This blog will explain about the SQLM tool to monitor expensive SQL statements in a productive environment.
Questions that will be answered are:
- How to start and configure the SQLM tool?
- How to analyze the results?
Configuration of SQLM tool
The SQLM tool does not require specific configuration or installation if you have a bit modern SAP system. To activate it start transaction SQLM and click on the Activate button for All Servers:
The trace is active now until the given time frame.
Example use of the SQLM transaction
First we start by writing a very bad performing Z program:
This program is really inefficient. After activation of the SQLM monitoring we run this program a few times.
Now we goto the SQLMD transaction (or from SQLM and then press display data button) to display the SQL monitoring results:
Selection can be done on total number of executions, execution time, amount of records. Result:
You see now the impact of our badly written program. Double click on the line will jump to the ABAP code point.
At the bottom of the SQLM start screen there are the buttons to create snapshots:
This results into the Snapshot screen:
You can create a snapshot here for later re-use. You can also download the snapshot to a different system by using these buttons: first export to file:
When you have the file, goto the target system and start SQLM and press create snapshot. Now use the option Create with Data Source File Import.
It is common practice to capture data in production by a basis administrator who exports it. Then the data download is handed over to an ABAP developer using the data as upload in SQLM database in the development system to improve poorly performing Z code. The developer can use the SWLT tool (see blog) to combine the SQLM data with the static code review data taken from the ATC tool (see blog).
Follow up use in SWLT
The SQLM data can be used as input in the SWLT tool: SQL performance worklist tool. This tool combines the SQLM data with the ATC tool results. Read more about SWLT in this blog.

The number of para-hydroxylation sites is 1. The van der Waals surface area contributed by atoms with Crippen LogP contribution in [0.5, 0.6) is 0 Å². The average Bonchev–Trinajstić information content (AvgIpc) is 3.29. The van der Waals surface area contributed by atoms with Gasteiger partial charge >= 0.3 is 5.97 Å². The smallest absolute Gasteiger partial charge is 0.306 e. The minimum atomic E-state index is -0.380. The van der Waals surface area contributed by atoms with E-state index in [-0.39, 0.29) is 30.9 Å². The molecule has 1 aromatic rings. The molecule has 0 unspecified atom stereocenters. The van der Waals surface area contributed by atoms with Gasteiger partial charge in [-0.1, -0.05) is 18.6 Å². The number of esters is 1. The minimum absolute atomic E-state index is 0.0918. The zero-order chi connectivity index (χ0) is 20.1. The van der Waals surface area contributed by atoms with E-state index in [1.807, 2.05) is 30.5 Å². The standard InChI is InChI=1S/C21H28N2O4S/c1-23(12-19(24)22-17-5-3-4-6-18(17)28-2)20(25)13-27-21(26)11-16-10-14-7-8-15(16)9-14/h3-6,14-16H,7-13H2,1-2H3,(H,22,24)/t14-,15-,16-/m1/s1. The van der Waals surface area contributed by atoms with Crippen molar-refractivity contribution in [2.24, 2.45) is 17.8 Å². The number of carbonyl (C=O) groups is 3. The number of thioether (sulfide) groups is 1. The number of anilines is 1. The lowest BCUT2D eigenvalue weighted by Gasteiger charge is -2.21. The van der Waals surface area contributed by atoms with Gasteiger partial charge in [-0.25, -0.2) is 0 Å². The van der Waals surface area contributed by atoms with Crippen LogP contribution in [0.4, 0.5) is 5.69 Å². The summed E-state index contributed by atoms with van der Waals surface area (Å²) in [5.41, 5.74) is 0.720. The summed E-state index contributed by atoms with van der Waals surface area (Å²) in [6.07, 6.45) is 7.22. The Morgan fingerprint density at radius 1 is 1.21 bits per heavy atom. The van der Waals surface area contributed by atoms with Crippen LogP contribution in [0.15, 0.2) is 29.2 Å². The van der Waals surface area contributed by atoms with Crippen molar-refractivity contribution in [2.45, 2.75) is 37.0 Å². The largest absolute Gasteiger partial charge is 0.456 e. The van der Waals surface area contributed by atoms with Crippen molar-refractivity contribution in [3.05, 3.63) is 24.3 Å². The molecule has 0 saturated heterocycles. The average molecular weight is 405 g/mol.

More background information can be found in OSS note 1885926 – ABAP SQL monitor and 3242700 – ABAP SQL Monitor: Implementation Guide and Best Practices.
Useful blog (which is start of blog series on SQLM): link.
Impact on performance and memory is minimal. Description is fully documented in OSS note 3100598 – Memory Requirement and Performance Impact of the SQL Monitor.
Relevant OSS notes:
- 2829252 – SQLM: SQL error when downloading SQL Monitor data
- 2831379 – SQL Monitor: Display SQL Trace End Time wrong
- 2843038 – SQLM: Runtime error DATA_LENGTH_0 when activating the SQL Monitor
- 2849183 – Robustness of RSQLM_UPDATE_DATA (Time Series) – Improvements
- 2905354 – SQL Monitor: CONVT_CODEPAGE in SQLM_RTM_UPDATE
- 2915083 – SQLM: COMPUTE_INT_TIMES_OVERFLOW in CL_SQLM_TIME
- 2983805 – SQL Monitor: Improvements to Entity Name resolution
- 2997202 – SQL Monitor – Recommendations for 7.40 SP18, 7.50 SP09, 7.51 SP04, 7.52 and higher
- 3058422 – RTM: RTM_PERIODIC_JOB canceled with runtime error SQL_CAUGHT_RABAX
- 3085361 – Conversion error in SQLM data export
- 3113152 – Runtime Monitor: Improve Automatic Deletion of Database Records